Federal Regulations state that a child under 12 can’t receive an adult transplant. Which the majority of donors are. It is more complicated than just a political decision. The reason for the rule is viability and survival rates. There are 1,600 people on the adult waiting list. and 20 children that are also waiting.
This story tugs on my heart in several directions. Her doctors say she would live with an adult transplant, but the Federal board of Doctors say odds are she won’t.
The story is playing like a bad made for TV Movie. Everyone is weighing in pleading for an exception, an exception that isn’t coming. It was a local story and has gone National. So of course the Politicians are weighing in. All of that is to be expected, but this exchange disturbed me.
Health and Human Services Secretary Kathleen Sebelius rebuffed an appeal from Rep. Lou Barletta, R-Pa., on behalf of a girl who needs a lung transplant but can’t get one because of a federal regulation that prevents her from qualifying for a transplant.
“Please, suspend the rules until we look at this policy,” Rep. Lou Barletta, R-Pa., asked Sebelius during a House hearing Tuesday on behalf of Sarah Murnaghan, a 10-year-old girl who needs a lung transplant. She can’t qualify for an adult lung transplant until the age of 12, according to federal regulations, but Sebelius has the authority to waive that rule on her behalf. The pediatric lungs for which she qualifies aren’t available.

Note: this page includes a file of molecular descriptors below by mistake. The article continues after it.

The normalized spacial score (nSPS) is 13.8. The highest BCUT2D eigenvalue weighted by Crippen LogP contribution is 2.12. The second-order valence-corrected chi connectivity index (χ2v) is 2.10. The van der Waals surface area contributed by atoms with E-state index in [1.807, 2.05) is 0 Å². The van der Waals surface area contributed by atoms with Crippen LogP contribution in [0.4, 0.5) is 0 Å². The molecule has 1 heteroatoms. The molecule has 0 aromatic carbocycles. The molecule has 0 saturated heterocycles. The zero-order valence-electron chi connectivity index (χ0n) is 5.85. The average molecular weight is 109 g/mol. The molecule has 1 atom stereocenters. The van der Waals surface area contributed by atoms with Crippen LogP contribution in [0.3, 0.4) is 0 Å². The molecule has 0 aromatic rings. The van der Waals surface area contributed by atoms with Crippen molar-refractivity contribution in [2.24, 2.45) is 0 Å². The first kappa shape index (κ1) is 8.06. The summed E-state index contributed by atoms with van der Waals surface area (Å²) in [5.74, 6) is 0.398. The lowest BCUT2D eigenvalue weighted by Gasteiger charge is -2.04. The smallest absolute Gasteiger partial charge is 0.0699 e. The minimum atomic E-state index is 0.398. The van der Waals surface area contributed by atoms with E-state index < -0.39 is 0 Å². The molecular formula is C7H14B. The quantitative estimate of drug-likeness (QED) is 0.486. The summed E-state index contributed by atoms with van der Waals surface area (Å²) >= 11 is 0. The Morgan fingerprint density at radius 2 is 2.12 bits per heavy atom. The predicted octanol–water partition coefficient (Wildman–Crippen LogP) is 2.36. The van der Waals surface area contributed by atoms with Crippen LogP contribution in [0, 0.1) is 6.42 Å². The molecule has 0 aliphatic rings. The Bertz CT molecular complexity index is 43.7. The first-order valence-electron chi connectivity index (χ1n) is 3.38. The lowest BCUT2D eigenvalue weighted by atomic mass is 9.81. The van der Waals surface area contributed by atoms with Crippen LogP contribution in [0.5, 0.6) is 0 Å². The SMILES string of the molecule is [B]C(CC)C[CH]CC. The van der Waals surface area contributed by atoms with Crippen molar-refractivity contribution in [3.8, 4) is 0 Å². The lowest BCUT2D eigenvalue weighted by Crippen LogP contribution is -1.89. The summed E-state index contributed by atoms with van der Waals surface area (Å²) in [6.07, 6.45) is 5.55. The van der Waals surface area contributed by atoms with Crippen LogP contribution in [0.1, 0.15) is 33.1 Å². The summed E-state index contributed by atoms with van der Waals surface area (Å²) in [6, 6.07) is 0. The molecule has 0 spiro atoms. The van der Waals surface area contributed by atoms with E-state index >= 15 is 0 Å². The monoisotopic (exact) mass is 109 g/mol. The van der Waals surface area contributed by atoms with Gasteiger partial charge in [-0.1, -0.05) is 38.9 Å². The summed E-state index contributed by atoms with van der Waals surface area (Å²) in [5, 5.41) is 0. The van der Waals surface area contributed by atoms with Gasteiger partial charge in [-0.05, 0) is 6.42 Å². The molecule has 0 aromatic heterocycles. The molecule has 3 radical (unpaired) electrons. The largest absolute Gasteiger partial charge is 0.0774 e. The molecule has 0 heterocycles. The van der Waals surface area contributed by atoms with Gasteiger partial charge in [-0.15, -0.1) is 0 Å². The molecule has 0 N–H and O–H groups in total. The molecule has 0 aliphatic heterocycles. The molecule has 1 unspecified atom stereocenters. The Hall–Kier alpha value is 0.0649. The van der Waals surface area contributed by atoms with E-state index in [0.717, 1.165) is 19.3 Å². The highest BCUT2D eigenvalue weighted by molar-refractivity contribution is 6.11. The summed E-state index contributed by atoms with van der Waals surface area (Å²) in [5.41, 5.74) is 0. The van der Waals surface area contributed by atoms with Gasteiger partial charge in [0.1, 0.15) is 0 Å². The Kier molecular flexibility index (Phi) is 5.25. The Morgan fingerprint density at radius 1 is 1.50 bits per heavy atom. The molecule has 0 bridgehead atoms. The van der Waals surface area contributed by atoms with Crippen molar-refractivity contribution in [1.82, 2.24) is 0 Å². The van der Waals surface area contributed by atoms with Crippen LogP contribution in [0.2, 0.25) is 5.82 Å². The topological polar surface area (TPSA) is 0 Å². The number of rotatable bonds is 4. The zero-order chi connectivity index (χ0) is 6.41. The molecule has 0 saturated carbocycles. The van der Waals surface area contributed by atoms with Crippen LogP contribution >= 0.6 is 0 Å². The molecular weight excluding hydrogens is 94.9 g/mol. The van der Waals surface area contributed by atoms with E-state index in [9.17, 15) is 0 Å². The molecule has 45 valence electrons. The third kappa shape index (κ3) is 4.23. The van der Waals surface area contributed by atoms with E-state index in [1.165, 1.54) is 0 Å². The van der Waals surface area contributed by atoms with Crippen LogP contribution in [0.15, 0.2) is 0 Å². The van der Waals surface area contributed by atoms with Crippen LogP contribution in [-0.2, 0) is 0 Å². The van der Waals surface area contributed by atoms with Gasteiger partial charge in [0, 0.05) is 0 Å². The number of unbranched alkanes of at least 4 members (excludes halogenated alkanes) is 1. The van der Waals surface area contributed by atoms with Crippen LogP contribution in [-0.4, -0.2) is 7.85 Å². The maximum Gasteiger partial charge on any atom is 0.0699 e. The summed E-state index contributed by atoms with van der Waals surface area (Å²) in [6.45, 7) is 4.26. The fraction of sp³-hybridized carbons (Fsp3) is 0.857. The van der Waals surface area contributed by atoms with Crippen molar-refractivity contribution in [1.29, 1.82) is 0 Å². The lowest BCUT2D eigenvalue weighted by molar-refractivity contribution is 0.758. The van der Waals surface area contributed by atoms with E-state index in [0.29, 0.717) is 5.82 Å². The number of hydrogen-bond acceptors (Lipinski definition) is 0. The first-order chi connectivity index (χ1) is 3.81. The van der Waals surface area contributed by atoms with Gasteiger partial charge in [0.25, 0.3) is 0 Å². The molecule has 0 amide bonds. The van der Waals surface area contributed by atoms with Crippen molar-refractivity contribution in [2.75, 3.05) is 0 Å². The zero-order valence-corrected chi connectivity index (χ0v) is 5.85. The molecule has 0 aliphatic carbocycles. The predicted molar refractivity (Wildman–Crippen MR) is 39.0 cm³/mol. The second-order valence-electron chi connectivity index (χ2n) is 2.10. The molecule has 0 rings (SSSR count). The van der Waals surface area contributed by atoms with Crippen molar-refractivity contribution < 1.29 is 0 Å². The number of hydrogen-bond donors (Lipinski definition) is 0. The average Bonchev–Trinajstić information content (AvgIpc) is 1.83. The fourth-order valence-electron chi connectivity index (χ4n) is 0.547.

“I would suggest, sir, that, again, this is an incredibly agonizing situation where someone lives and someone dies,” Sebelius replied. “The medical evidence and the transplant doctors who are making the rule — and have had the rule in place since 2005 making a delineation between pediatric and adult lungs, because lungs are different than other organs — that it’s based on the survivability [chances].”
Barletta countered that medical professionals think Murneghan could survive an adult lung transplant. During the exchange, he also said that the girl has three to five weeks to live.
Sebelius reminded Barletta that 40 people in Pennsylvania are on the “highest acuity list” for lung transplants.
Now what Sebelius said is true, but there are some things that you just don’t say. In Public, For the Record, and on Film. If you have made the decision that you are not going to intervene, Fine. You don’t then say it publicly.
Also when your a controversial figure that half the country doesn’t trust and says your going to create DEATH PANELS, do you think it wise to have this conversation in public?
I don’t know, what say ye?